FIG. 3 illustrates an exposure requirement waveform useful for calculating appropriate exposure control values;
FIGS. 4, 5 and 6 illustrate exemplar exposure control values determined from FIG. 3;
FIG. 7 illustrates waveforms useful for understanding the timing of the X-ray pulses; and
FIG. 8 illustrates a comparison of the effectiveness of an X-ray apparatus operated in accordance with the invention for acquiring images of a moving contrast bolus, as compared to a prior art technique having a stepped gantry.
The X-ray examination apparatus shown in FIG. 1 comprises an X-ray tube 2 which is supplied by an X-ray power generator 4 for generating an X-ray beam 6. A patient 8 is supported on an X-ray table 10 at a position so that the generated X-rays 6 pass through patient 10 and onto an X-ray image intensifier tube 12 located on a side of the patient supporting table 10 which is remote from X-ray tube 2. As well known, the image intensifier tube 12 provides an optical output which is imaged into a television camera 14 by means of a lens system 16. Although the optical output from image intensifier tube 12 would normally be along an axis parallel to the axis of the X-ray beam input, a perpendicular path for the optical output is illustrated solely for the convenience of aiding drawing clarity. The image projected into television camera 14 is converted therein into a video signal. The video signal supplied from camera 14 is then digitized by an analog to digital (A/D) converter 18 and subsequently processed and stored in an image processor 20. A display/record device 22 is used to display and/or record the stored images as, e.g., the result of a digital subtraction examination.
For completing the conventional aspects of the system, a known type of C-arm gantry arrangement 24 is provided to move X-ray tube 2 and image intensifier tube 12 in a coordinated manner with respect to the patient support table 10. For this purpose, a high resolution C-arm drive system 26 is provided, as well as an X-ray exposure controller 28. Also provided is a contrast medium injector 29.
That portion of the X-ray examination apparatus including X-ray tube 2, image intensifier tube 12, television camera 14, C-arm gantry 24, patient supporting table 10, C-arm drive system 26 and image processor 20 are all conventional components well known in the art and may comprise, for example, the ANGIOSKOP D33 gantry system and the DIGITRON 3 X-ray image processing and control system, both available from Siemens Medical Systems, Inc., Iselin, NJ. Furthermore, the X-ray power generator 4 and X-ray exposure controller 28 are also known and commercially available components, available from, for example, the forenoted Siemens Medical Systems, Inc. under the respective device tradenames of POLYDOROS 100 and DIGIMATIC. In a preferred embodiment, image processor 20 includes the 1024-by-1024 matrix upgrade for improved image resolution. Contrast injector 29 may comprise a product available from Medrad Corporation under the trademark MARK V.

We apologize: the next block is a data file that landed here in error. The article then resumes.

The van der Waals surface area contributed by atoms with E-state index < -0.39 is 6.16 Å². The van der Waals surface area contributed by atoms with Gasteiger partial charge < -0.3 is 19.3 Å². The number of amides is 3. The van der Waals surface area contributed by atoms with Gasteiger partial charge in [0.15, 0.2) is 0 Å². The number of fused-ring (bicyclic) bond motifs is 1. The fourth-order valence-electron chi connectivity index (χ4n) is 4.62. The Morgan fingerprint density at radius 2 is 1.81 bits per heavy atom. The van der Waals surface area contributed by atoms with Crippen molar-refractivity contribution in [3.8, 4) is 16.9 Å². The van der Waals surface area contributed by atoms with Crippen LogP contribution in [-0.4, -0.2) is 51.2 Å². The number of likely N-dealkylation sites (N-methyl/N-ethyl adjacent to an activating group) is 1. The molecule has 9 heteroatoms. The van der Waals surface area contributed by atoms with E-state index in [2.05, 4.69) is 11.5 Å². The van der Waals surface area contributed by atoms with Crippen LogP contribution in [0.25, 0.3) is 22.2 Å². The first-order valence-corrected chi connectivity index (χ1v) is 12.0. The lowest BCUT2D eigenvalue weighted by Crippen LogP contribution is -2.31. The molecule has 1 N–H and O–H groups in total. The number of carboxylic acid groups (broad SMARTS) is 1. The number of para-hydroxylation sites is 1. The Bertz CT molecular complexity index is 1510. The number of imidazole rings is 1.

In accordance with the principles of the invention, X-ray exposure controller 28 pre-calculates X-ray exposure kV and mA values which are applied to the X-ray power generator 4 in a manner so that the X-ray pulse widths are substantially maintained within a predetermined range of relatively short pulse widths so as to reduce blurring of the acquired images.
In order to provide such control of the X-ray pulse width, in the preferred embodiment a system controller 30 is provided. System controller 30, comprising, for example, a personal computer, is adapted to receive and transmit control signals to and from the above-described components of the X-ray examination system via a hardware interface device 32. Hardware interface device 32 may provide voltage, current and/or timing modifications to the signals passing therethrough for allowing system controller 30 to monitor the operation of the X-ray examination system and individually control various parts thereof. The signal lines of the existing system components are either read and modified or simply read by system controller 30. By making all attachments at the signal line level, conventional components may be used without any significant modification. Hardware interface device 32 also switches signals such that the original routing is left intact when the system is not to be used for digital peripheral angiography.